The Heat is on for Carnival Triumph

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UPDATE: A preliminary investigation has concluded the fire was the result of a leak from a flexible hose connecting engine number six to the fuel tank. US Coast Guard Commander Theresa Hatfield says the full report may take six months to prepare.

It took a while, but Carnival Triumph made it safely back to port and its 3,141 passengers finally disembarked. Most rushed off to freshen up with a much-needed hot shower; a few couldn’t wait to sit down with lawyers to draw up claims for compensation.
While the ship was quickly moved to a dockyard in Mobile, Alabama for repairs to the engine room where a fire knocked out its electrical power supply, the repercussions from the event will be rumbling on for months to come – not just for Carnival, but for the whole cruise industry.
Jay Rockefeller, chairman of the US Senate’s transport committee, has said he was horrified by the passengers’ ordeal which he described as “just the latest example in a long string of serious and troubling incidents involving cruise ships.”
In a letter to US Coast Guard commandant Robert Papp, he said: “It is time that the cruise line industry–which earns more than $25 billion a year–pays for the costs they impose on the government since it’s the Coast Guard that comes to the rescue every single time something goes wrong on a cruise ship.”
His concerns have been echoed by Californian Doris Matsui, a member of the House of Representatives, who is demanding an investigation. She said: “The recent catastrophe with Triumph, a Carnival cruise ship, is just one more mishap for an industry that touts itself as providing safe, family-friendly vacations,” she said in a letter to the committee chairman.
“The power outages, limited access to food and severe sewage issues are disturbing and raise concerns that these enormous ships are not properly prepared. A thorough investigation must be undertaken immediately, and oversight procedures must be implemented, to ensure that a similar accident does not happen in the future.
“The cruise line appears to have been completely unprepared to deal with such a major disaster. One small engine fire caused an enormous ship to become dead in the water,” she wrote. “We need answers about why this occurred and why it took over four days to get these people safely back to land. Someone must be held accountable.”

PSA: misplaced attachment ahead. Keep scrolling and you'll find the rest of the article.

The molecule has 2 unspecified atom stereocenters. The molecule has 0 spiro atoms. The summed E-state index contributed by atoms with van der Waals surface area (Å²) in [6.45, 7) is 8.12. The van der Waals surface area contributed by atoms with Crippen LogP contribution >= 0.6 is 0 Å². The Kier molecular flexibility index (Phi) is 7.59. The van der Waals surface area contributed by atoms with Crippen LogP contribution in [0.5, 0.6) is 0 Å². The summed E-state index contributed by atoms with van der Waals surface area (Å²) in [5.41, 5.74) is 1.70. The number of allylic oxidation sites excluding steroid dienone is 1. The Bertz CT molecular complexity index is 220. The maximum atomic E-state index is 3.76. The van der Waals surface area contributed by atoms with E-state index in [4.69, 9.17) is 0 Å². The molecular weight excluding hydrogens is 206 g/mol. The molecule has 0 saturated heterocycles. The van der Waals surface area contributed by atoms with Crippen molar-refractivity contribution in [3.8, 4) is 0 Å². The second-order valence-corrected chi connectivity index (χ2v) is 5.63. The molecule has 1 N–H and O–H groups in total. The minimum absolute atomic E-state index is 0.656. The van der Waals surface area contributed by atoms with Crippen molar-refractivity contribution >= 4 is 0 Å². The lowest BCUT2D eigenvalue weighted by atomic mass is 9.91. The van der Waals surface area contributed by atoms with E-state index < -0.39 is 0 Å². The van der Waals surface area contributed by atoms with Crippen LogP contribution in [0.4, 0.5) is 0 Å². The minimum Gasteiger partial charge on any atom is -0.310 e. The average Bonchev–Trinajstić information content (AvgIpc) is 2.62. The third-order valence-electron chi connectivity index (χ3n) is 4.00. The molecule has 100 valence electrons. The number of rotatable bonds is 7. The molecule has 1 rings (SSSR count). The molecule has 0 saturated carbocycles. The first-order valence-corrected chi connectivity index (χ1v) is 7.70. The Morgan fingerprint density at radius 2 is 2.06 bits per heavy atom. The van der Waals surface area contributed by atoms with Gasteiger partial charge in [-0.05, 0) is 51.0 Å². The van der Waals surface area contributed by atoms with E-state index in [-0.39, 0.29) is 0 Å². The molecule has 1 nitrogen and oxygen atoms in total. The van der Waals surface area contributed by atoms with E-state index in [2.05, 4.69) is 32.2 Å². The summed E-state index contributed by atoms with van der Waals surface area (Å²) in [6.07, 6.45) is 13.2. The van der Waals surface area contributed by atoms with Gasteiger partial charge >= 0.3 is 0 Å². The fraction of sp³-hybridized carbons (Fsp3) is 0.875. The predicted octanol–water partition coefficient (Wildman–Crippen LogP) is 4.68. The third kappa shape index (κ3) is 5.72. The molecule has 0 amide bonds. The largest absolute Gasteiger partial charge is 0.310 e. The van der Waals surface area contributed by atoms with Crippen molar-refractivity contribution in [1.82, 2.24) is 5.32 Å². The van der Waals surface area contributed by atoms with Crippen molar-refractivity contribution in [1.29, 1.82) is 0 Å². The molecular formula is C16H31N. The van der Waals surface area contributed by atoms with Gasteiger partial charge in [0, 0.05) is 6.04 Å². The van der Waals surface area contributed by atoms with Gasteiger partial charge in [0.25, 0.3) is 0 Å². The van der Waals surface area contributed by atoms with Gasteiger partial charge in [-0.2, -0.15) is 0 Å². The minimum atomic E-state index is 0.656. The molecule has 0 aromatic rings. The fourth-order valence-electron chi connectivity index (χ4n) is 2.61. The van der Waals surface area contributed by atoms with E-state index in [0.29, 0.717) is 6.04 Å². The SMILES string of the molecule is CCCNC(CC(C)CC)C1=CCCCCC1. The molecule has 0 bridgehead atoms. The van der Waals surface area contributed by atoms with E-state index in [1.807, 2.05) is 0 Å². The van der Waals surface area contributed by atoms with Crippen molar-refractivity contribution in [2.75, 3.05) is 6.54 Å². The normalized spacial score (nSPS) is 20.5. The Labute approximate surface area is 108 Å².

An inquiry into the incident, which left the ship dead in the water with no propulsion and limited power for toilets, air-conditioning and food preparation, will be carried out by the Coast Guard, the US National Transportation Safety Board, and authorities from the Bahamas, where the vessel is registered.
Initial investigations have pinpointed the seat of the fire in the ship’s aft engine room. The Coast Guard say it was in front of one of three generators. and investigator Patrick Cuty said it would be known within a week whether it was the same generator which had been the cause of problems in January. A full report into the blaze will probably take up to a year to produce.
Meanwhile, Carnival Corporation boss Micky Arison has been concentrating on his other major business interest, the Miami Heat Basketball team.
Despite coming in for criticism for attending a Heat Game in Miami while Triumph was still under tow, he was back on Twitter again at the weekend, posting this picture of himself with Beyonce at the All Star celebrity basketball extravaganza in Houston, Texas.
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By | 2017-06-15T15:59:38+00:00 18 February 2013|Cruise News|4 Comments

About the Author:

John Honeywell is a travel writer specialising in cruise ships and cruise travel. Winner of CLIA UK's Contribution to Cruise award 2017.

4 Comments

  1. Malcolm Oliver 19 February 2013 at 8:55 am - Reply

    I ‘m not a naval architect, but I was under the impression that modern cruise ships are designed for “safe return to port’ a SOLAS (maritime safety) requirement.
    Dual propulsion systems and back-up generators are suppose to prevent a ship being entirely disabled like Triumph. Likewise modern ships are suppose to retain some buoyancy when there hulls are breached, so they don’t turn turtle like Concordia.
    I think the boffins need to go back to their drawing boards!

  2. fred 20 February 2013 at 9:03 pm - Reply

    The rules Malcolm refers to are part of SOLAS 2010. Consequently they did not exist when the Triumph was designed and built, launching in 1998. Obviously she was built and possibly exceeding the rules in force at that time.

  3. Malcolm Oliver 22 February 2013 at 12:14 am - Reply

    Thanks Fred, I did not realise that the ‘rules’ were that new and Triumph was built as early as 1998.
    However I am still surprised how easily she became completely disabled. Hopefully it could not happen now?

  4. Thanks for finally writing about >The Heat is on
    for Carnival Triumph – Captain Greybeard – Travel Advice – Mirror.
    co.uk <Loved it!

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